But so far, they don’t trust you. Because you have no sales or reviews yet.
Between you and I, I’m sure you’re trustworthy – but how does some random stranger on the internet know this?
Multiple pictures of the product in realistic settings, with human faces if you can (why faces? this blog explains a 100%+ increase in conversion rate by adding a face)
You’ve filled out the “About Us” section with something interesting and uploaded a real profile picture. It makes you and your brand “real”.
The price is middle of the range considering similar products – not too high or low
Shipping is free
Returns and Exchanges are gladly accepted
The shop has many reviews, almost all 5 stars
The shop has many sales compared to other shops
Customers have left photo reviews of this exact product
The customer’s reviews mention a specific element of the product, indicating the reviewer is trustworthy
The seller is a “Star Seller” (more on this in a moment)
Any responses to negative feedback are very professional (which can even improve your trust rating versus not having received the negative review in the first place!)
Some of these you can control today, and I recommend trying to implement every trust indicator you can.
Some of these you can’t directly control, but you can definitely influence them, and now I’ll show you how.
Three options to get more sales for your optimized shop and listings:
Wait it out – eventually some of those millions of other sellers are going to give up and the competition will be lower. I think.
I’m being a little facetious (sorry!) but you will indeed get some sales eventually – especially if your product, like its keywords, is in high demand and has low competition. But this is the slowest way to a larger and successful shop.
Offer a big PROMOTION. Don’t lower your prices – that’s a negative trust signal – but offer a promotion to show you’re willing to put your own money behind your store and your product. Think of it like investing in your reputation. You might decide to sell 50 or even 500 items of your product at cost or cheaper, to get the needle moving. Once the sales start, it’s much easier to keep them going. Now you can play with your promotion discount % and find a sweet spot where you’re not losing anything as you develop the trust signals of a bigger store.
The increased volume might enable you to find cheaper suppliers, better ways of shipping, and iron out any inefficiencies in your operation. In turn, this can bring profits sooner.
Buy Ads on Etsy. DON’T BUY ADS UNTIL YOU’VE OPTIMIZED YOUR KEYWORDS, or you’re going to throw money into the wind as the wrong people will find and click (and then you pay). Assuming you’re optimized already, you should expect a negative return on your ad spend (you’re going to lose money) while you’re doing this until you have ENOUGH TRUST SIGNALS to get a better conversion rate.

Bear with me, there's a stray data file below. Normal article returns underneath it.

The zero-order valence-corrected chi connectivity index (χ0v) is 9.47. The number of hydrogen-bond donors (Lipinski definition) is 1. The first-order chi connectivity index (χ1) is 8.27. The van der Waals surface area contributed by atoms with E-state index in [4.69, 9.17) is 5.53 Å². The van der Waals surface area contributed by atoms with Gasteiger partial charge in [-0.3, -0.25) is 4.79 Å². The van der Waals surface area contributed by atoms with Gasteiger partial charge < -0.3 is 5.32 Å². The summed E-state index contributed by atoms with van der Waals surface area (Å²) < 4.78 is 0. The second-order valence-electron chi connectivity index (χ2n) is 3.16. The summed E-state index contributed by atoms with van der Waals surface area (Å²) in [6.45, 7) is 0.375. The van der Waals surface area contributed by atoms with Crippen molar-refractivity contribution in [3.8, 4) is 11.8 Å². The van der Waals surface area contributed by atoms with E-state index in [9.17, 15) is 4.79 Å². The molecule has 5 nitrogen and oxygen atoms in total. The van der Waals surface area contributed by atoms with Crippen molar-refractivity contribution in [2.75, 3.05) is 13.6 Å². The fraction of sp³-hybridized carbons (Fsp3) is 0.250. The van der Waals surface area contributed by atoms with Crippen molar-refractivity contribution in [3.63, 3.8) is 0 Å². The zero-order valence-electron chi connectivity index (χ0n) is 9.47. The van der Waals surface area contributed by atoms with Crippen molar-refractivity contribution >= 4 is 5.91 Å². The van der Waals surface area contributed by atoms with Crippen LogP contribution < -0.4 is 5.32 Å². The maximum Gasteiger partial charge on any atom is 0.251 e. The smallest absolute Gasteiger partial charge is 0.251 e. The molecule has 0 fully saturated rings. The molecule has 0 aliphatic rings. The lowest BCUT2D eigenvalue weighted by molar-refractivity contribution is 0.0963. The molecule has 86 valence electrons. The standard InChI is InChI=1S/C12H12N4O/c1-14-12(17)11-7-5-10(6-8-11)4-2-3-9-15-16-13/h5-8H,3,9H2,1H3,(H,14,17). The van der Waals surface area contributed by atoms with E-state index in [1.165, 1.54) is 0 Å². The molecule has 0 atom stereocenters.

Do the math on Etsy ads:
If it’s fifty cents a click at 0.1% conversion rate, it means every sale will cost you $50 in ads. Does your item have enough profit to cover this? Low profit items need very high conversion rates to be marketable with ads. Get your calculator out and play with those numbers to figure out how to not lose your shorts!
Buy Ads on Facebook or Pinterest. DON’T DO THIS YET EITHER (or do, but let me know how it goes!) I typed that as a bit of a placeholder for a future update to this article. I don’t recommend this strategy yet as I’m still trying to determine if Facebook or Pinterest have better targeting capabilities than Etsy (I think they do for the right products) – so before I recommend this idea, I want to better understand it
Let’s summarize what to do if your Etsy store has no views:
Optimize your keywords
Improve your store’s trustworthiness indicators
Wait, Promote, or Pay (for Ads) to get more people on your listings, and thus more sales
After you’ve gotten through all of the above improvements, sales will come and your store will begin to rank higher. This will eventually allow you, like the bigger stores, to upgrade to higher volume keywords that will bring even more organic traffic. And when your store is brimming with 5 star reviews, more of those searchers will feel confident in buying your product, leading to an increased conversion rate, which further moves you up the ranks.
Etsy doesn’t share much about how exactly they rank shops or precisely how they decide which product listings to show for which keywords, but you can bet the stores that make Etsy more money and give the customer a fantastic Etsy-esque experience go straight to the top.
Now you’re on your way! You’ve learned about marketing on Etsy, Etsy SEO, How to Promote on Etsy, a even a few Etsy Store Tips! I hope I’ve helped you in your journey how to be successful on Etsy.